Laughs and Pathos
The two most famous movie comedy teams were Abbott & Costello and Laurel & Hardy. Yes, there were others, but not as hugely famous, endeared, and long lasting as the aforementioned. In Stan & Ollie, director Jon S. Baird has fashioned a melancholy look at Laurel & Hardyís career as it was winding down after their peak years of being the top movie comics around the world.
Stan Laurel (1890-1965) was British and the funny looking skinny guy with hair like a birdís nest. Fat and jolly Oliver Hardy was born American and lived from 1892 to 1957. Both men had their own film careers separately before they ever became a team. And, they both were under contract to film producer Hal Roach at his comedy film studio.
Beginning in 1927, Roach decided to team the two comics in silent short films which continued up to 1931 when they were cast in their first feature film titled Pardon Us. The pair became world-renowned in 1932 when their film The Music Box won an Academy Award for Best Live Action Short Subject. It was the iconic film in which they were carrying a piano up a huge flight of stairs, only to have it end up at the bottom!
The pair stayed with Hal Roach Studios until their contract was up in 1940. They didnít always get along with Roach. Laurel wrote many of their best gags and more or less greatly supervised all their films, much to Roachís ire. But, since they made millions for the studio, he gave the boys free reign. They then signed contracts with both 20th Century Fox in 1941 and MGM in 1942 where they were relegated to the ďBĒ film units. They made two features at Metro Goldwyn Mayer, the first was Air Raid Wardens in 1943 and Nothing But Trouble in 1944. For Fox, they made hit after hit, including six pictures that were titled Great Guns (1941), A Haunting We Will Go (1942), Jitterbugs (1943), The Dancing Masters (1943), The Big Noise (1944) and The Bullfighters (1945).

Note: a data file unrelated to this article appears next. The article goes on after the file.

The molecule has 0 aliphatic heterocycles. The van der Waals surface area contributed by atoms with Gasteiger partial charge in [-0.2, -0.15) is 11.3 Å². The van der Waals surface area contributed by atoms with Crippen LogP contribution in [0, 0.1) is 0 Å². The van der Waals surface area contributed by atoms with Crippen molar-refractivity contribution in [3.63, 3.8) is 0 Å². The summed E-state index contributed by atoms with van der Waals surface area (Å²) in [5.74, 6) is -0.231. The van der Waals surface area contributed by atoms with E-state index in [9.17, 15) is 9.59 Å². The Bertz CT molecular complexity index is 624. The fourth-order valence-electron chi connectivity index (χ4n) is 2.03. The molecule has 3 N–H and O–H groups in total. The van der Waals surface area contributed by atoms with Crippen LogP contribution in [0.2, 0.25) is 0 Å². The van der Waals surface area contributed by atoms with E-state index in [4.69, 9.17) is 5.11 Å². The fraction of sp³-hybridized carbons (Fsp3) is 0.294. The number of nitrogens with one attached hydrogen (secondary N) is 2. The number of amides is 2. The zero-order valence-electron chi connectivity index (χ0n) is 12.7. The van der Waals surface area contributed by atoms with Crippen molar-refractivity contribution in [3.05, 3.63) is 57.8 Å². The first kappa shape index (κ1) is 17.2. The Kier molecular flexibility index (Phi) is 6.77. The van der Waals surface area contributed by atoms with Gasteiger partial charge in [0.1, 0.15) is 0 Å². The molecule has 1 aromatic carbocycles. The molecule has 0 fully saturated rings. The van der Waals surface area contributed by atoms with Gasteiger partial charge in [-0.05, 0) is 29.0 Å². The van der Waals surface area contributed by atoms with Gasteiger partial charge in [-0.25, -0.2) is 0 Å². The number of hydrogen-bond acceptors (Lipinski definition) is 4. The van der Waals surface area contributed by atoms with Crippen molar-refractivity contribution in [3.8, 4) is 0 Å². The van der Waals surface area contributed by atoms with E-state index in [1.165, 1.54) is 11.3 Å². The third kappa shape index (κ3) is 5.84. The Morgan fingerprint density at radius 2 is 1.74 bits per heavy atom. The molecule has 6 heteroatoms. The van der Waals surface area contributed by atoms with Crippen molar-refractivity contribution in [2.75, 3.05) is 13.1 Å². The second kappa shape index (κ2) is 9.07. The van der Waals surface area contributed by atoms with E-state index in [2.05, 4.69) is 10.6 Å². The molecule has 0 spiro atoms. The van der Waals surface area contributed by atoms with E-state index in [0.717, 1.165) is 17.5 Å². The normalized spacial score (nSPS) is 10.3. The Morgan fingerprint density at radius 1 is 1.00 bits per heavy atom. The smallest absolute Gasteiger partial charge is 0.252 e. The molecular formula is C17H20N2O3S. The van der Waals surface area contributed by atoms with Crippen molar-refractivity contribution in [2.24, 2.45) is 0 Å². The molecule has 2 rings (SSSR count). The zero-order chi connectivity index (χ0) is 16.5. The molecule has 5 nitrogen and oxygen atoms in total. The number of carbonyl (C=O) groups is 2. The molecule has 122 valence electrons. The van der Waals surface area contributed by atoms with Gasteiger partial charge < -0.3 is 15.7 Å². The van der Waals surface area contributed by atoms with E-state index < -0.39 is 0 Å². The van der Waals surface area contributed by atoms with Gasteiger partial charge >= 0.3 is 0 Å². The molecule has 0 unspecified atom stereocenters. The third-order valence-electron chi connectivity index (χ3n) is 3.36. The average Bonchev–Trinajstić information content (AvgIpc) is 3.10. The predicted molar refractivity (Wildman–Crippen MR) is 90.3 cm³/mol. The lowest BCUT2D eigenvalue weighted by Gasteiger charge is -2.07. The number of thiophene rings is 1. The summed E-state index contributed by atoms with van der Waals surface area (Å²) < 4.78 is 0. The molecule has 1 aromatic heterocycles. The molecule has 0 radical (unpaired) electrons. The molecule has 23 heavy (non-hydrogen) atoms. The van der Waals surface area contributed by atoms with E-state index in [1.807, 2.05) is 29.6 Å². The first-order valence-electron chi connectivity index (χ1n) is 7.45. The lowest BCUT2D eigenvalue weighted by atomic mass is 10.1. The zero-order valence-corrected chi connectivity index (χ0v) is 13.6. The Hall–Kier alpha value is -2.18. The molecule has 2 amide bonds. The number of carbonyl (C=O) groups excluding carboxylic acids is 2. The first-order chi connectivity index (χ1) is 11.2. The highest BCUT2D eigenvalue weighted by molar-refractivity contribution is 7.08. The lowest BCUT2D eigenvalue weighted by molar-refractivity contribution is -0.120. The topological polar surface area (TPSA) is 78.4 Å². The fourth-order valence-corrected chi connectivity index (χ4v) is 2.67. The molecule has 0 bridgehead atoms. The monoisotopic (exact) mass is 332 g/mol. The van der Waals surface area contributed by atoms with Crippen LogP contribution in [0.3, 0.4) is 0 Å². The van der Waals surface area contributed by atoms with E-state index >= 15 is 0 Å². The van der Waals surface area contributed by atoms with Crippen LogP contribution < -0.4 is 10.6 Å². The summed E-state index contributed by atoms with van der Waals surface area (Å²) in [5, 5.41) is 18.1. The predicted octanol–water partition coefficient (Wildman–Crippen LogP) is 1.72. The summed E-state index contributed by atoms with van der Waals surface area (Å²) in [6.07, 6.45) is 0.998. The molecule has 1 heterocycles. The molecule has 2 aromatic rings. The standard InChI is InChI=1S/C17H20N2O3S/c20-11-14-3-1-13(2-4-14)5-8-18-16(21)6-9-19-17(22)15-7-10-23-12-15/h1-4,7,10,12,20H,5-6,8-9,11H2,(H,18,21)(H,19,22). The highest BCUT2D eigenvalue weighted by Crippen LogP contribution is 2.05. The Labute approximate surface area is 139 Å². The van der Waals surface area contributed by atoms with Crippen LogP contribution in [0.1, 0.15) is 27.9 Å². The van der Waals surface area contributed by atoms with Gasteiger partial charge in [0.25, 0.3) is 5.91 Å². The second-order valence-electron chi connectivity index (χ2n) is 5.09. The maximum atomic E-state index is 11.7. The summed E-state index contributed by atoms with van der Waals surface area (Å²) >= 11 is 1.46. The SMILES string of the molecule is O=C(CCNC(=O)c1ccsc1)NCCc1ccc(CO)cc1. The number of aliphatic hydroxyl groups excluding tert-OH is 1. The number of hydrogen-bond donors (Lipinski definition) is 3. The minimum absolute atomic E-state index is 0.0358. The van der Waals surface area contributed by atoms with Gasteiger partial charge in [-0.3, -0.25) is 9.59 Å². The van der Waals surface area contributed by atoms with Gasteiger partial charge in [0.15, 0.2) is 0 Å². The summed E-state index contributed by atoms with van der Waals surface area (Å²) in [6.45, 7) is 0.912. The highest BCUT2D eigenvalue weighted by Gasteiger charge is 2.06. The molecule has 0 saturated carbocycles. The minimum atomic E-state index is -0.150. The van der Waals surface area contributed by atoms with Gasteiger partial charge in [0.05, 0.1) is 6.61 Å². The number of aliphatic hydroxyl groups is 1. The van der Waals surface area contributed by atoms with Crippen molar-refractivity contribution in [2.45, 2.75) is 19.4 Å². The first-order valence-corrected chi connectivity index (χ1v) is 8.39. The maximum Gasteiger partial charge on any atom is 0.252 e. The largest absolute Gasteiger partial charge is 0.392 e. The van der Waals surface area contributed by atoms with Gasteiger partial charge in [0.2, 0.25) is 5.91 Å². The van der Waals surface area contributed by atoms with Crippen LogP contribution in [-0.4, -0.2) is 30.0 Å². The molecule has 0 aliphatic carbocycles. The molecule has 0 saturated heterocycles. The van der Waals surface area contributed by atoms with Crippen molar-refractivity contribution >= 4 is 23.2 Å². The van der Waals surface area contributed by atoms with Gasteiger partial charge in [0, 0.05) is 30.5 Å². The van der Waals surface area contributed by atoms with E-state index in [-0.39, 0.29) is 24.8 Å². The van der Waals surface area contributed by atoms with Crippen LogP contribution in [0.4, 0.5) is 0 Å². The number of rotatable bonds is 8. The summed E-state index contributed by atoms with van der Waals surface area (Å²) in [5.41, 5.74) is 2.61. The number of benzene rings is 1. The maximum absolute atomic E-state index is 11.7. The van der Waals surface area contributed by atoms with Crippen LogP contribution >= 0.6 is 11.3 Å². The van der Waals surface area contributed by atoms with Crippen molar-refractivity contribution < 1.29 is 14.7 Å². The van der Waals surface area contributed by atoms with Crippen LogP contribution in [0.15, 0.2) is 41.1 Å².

After a yearís vacation, the boys concentrated on doing stage reviews. They then embarked on a concert hall tour of England, Scotland and Ireland. What they didnít realize was their popularity was waning.
Itís at this point in the teamís career that the film begins. Surprisingly, John C. Reilly does a superb rendering of Oliver Hardy, complete with a fat suit and jowls added! Heís a dead ringer for the comedian, and the makeup people deserve kudos for their work. Reilly must have done a lot of research on the actor. He reproduces Hardyís gestures, little flibberty-jibbits correctly as well as the actorís speech qualities.
Steve Coogan also does a fine job capturing the skinny Laurelís screen qualities and gestures that made him a world star. Laurel is revealed as the one who wanted to go on tour of England and maybe capture the glory of the old days. But ticket sales in the theaters were sparse and many houses were nearly empty. Times had changed in the early 1950s as television was making inroads into homes everywhere. Why go out and see a tired old comedy team whose glory days were over? Their films were on TV for free.
But it was really the relationship between the two men that was deteriorating. Hardy was falling into bad health and he was tired. He was getting irritated with Laurel and they had spats. The men had been working together for 30 years and were bound to get on each otherís nerves. Their wives didnít help, either. Shirley Henderson, as Hardyís spouse Lucille, affects a high, squeaky voice that sounds like a broken door hinge. And Laurelís Russian-sounding wife Ida Kitaeva (a wonderful Nina Arianda) is domineering. She pushes the comic around and causes friction between the two men.
Other than the tried and true routines Laurel & Hardy do during the stage sequences, this is not a happy look at the beloved comics. But director Jon S. Baird manages to make us love the two goofballs just the same, as we always have. In the end, the men realize they do love each other and know their lives would not have been the same without their strong relationship as partners and friends.
(Released by Sony Pictures Classics and rated ďPGĒ for some language, and for smoking.)